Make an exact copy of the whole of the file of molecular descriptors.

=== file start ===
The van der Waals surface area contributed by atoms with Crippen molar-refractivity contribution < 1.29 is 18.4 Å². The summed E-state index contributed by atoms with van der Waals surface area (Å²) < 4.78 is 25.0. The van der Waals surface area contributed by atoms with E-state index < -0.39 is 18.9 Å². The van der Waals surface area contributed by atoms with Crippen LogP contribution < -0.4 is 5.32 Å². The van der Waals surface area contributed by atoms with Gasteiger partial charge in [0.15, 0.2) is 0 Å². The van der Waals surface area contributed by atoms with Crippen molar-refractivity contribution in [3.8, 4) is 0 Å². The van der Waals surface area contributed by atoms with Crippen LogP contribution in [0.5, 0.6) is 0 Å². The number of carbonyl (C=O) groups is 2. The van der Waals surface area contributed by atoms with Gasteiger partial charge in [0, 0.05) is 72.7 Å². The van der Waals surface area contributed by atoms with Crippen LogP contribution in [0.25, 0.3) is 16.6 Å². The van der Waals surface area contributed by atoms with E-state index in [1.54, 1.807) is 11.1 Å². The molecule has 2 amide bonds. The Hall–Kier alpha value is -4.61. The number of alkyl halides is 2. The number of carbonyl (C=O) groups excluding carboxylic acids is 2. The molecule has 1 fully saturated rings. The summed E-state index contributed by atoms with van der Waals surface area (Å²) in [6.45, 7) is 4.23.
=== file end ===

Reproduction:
The van der Waals surface area contributed by atoms with Crippen molar-refractivity contribution < 1.29 is 18.4 Å². The summed E-state index contributed by atoms with van der Waals surface area (Å²) < 4.78 is 25.0. The van der Waals surface area contributed by atoms with E-state index < -0.39 is 18.9 Å². The van der Waals surface area contributed by atoms with Crippen LogP contribution < -0.4 is 5.32 Å². The van der Waals surface area contributed by atoms with Gasteiger partial charge in [0.15, 0.2) is 0 Å². The van der Waals surface area contributed by atoms with Crippen molar-refractivity contribution in [3.8, 4) is 0 Å². The van der Waals surface area contributed by atoms with Crippen LogP contribution in [0.5, 0.6) is 0 Å². The number of carbonyl (C=O) groups is 2. The van der Waals surface area contributed by atoms with Gasteiger partial charge in [0, 0.05) is 72.7 Å². The van der Waals surface area contributed by atoms with Crippen LogP contribution in [0.25, 0.3) is 16.6 Å². The van der Waals surface area contributed by atoms with E-state index in [1.54, 1.807) is 11.1 Å². The molecule has 2 amide bonds. The Hall–Kier alpha value is -4.61. The number of alkyl halides is 2. The number of carbonyl (C=O) groups excluding carboxylic acids is 2. The molecule has 1 fully saturated rings. The summed E-state index contributed by atoms with van der Waals surface area (Å²) in [6.45, 7) is 4.23.